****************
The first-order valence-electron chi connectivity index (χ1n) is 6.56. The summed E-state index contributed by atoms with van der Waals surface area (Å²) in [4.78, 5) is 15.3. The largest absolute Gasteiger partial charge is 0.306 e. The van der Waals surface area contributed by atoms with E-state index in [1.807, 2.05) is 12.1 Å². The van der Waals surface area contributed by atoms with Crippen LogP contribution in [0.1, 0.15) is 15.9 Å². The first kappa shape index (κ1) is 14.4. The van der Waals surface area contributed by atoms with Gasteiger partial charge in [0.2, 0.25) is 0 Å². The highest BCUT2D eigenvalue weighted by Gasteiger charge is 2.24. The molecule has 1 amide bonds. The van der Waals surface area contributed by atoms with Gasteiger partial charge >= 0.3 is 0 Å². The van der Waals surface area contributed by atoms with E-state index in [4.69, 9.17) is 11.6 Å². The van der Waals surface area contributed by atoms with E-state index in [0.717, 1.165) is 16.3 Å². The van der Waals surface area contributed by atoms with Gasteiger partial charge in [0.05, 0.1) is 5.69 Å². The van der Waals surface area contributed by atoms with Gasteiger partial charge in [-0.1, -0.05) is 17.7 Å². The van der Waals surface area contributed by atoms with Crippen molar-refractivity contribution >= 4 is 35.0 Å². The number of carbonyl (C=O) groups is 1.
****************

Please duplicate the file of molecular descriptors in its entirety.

The first-order valence-electron chi connectivity index (χ1n) is 6.56. The summed E-state index contributed by atoms with van der Waals surface area (Å²) in [4.78, 5) is 15.3. The largest absolute Gasteiger partial charge is 0.306 e. The van der Waals surface area contributed by atoms with E-state index in [1.807, 2.05) is 12.1 Å². The van der Waals surface area contributed by atoms with Crippen LogP contribution in [0.1, 0.15) is 15.9 Å². The first kappa shape index (κ1) is 14.4. The van der Waals surface area contributed by atoms with Gasteiger partial charge in [0.2, 0.25) is 0 Å². The highest BCUT2D eigenvalue weighted by Gasteiger charge is 2.24. The molecule has 1 amide bonds. The van der Waals surface area contributed by atoms with Gasteiger partial charge >= 0.3 is 0 Å². The van der Waals surface area contributed by atoms with E-state index in [4.69, 9.17) is 11.6 Å². The van der Waals surface area contributed by atoms with E-state index in [0.717, 1.165) is 16.3 Å². The van der Waals surface area contributed by atoms with Gasteiger partial charge in [0.05, 0.1) is 5.69 Å². The van der Waals surface area contributed by atoms with Gasteiger partial charge in [-0.1, -0.05) is 17.7 Å². The van der Waals surface area contributed by atoms with Crippen molar-refractivity contribution >= 4 is 35.0 Å². The number of carbonyl (C=O) groups is 1.